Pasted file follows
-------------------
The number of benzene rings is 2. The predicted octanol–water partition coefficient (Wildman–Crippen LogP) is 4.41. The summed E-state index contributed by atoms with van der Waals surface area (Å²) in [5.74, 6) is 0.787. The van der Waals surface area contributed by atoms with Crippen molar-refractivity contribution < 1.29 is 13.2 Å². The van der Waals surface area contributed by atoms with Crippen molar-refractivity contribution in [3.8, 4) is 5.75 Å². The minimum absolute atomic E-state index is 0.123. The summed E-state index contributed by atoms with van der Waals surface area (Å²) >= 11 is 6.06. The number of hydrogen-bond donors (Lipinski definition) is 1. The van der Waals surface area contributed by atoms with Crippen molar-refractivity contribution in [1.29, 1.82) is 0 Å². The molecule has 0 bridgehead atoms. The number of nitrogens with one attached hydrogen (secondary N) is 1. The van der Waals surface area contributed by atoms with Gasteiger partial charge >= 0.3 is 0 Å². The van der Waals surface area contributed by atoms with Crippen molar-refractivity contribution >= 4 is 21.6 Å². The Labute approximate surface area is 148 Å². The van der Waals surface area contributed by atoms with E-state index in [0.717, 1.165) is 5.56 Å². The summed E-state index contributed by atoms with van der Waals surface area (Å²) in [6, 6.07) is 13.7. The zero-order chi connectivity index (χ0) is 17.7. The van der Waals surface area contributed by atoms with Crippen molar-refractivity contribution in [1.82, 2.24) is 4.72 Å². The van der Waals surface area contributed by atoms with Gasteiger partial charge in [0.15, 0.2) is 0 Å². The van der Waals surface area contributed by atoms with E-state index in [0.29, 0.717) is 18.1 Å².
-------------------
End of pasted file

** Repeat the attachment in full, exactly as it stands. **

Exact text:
The number of benzene rings is 2. The predicted octanol–water partition coefficient (Wildman–Crippen LogP) is 4.41. The summed E-state index contributed by atoms with van der Waals surface area (Å²) in [5.74, 6) is 0.787. The van der Waals surface area contributed by atoms with Crippen molar-refractivity contribution < 1.29 is 13.2 Å². The van der Waals surface area contributed by atoms with Crippen molar-refractivity contribution in [3.8, 4) is 5.75 Å². The minimum absolute atomic E-state index is 0.123. The summed E-state index contributed by atoms with van der Waals surface area (Å²) >= 11 is 6.06. The number of hydrogen-bond donors (Lipinski definition) is 1. The van der Waals surface area contributed by atoms with Crippen molar-refractivity contribution in [1.29, 1.82) is 0 Å². The molecule has 0 bridgehead atoms. The number of nitrogens with one attached hydrogen (secondary N) is 1. The van der Waals surface area contributed by atoms with Gasteiger partial charge >= 0.3 is 0 Å². The van der Waals surface area contributed by atoms with Crippen molar-refractivity contribution >= 4 is 21.6 Å². The Labute approximate surface area is 148 Å². The van der Waals surface area contributed by atoms with E-state index in [0.717, 1.165) is 5.56 Å². The summed E-state index contributed by atoms with van der Waals surface area (Å²) in [6, 6.07) is 13.7. The zero-order chi connectivity index (χ0) is 17.7. The van der Waals surface area contributed by atoms with Crippen molar-refractivity contribution in [1.82, 2.24) is 4.72 Å². The van der Waals surface area contributed by atoms with Gasteiger partial charge in [0.15, 0.2) is 0 Å². The van der Waals surface area contributed by atoms with E-state index in [0.29, 0.717) is 18.1 Å².